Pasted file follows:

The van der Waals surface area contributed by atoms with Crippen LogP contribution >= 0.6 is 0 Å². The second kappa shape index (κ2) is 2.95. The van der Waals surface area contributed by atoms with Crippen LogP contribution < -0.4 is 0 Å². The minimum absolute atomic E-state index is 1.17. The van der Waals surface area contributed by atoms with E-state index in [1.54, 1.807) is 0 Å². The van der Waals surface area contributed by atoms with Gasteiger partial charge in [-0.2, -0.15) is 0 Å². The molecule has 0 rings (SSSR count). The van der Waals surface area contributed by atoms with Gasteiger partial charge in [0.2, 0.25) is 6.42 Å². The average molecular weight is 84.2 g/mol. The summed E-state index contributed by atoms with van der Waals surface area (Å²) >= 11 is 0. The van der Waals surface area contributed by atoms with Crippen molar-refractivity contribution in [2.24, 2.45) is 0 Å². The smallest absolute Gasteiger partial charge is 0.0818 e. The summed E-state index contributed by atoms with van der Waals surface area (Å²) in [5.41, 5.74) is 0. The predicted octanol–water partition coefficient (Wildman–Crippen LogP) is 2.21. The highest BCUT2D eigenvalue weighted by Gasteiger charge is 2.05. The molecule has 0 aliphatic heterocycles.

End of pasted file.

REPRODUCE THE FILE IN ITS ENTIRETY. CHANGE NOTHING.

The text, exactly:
The van der Waals surface area contributed by atoms with Crippen LogP contribution >= 0.6 is 0 Å². The second kappa shape index (κ2) is 2.95. The van der Waals surface area contributed by atoms with Crippen LogP contribution < -0.4 is 0 Å². The minimum absolute atomic E-state index is 1.17. The van der Waals surface area contributed by atoms with E-state index in [1.54, 1.807) is 0 Å². The van der Waals surface area contributed by atoms with Gasteiger partial charge in [-0.2, -0.15) is 0 Å². The molecule has 0 rings (SSSR count). The van der Waals surface area contributed by atoms with Gasteiger partial charge in [0.2, 0.25) is 6.42 Å². The average molecular weight is 84.2 g/mol. The summed E-state index contributed by atoms with van der Waals surface area (Å²) >= 11 is 0. The van der Waals surface area contributed by atoms with Crippen molar-refractivity contribution in [2.24, 2.45) is 0 Å². The smallest absolute Gasteiger partial charge is 0.0818 e. The summed E-state index contributed by atoms with van der Waals surface area (Å²) in [5.41, 5.74) is 0. The predicted octanol–water partition coefficient (Wildman–Crippen LogP) is 2.21. The highest BCUT2D eigenvalue weighted by Gasteiger charge is 2.05. The molecule has 0 aliphatic heterocycles.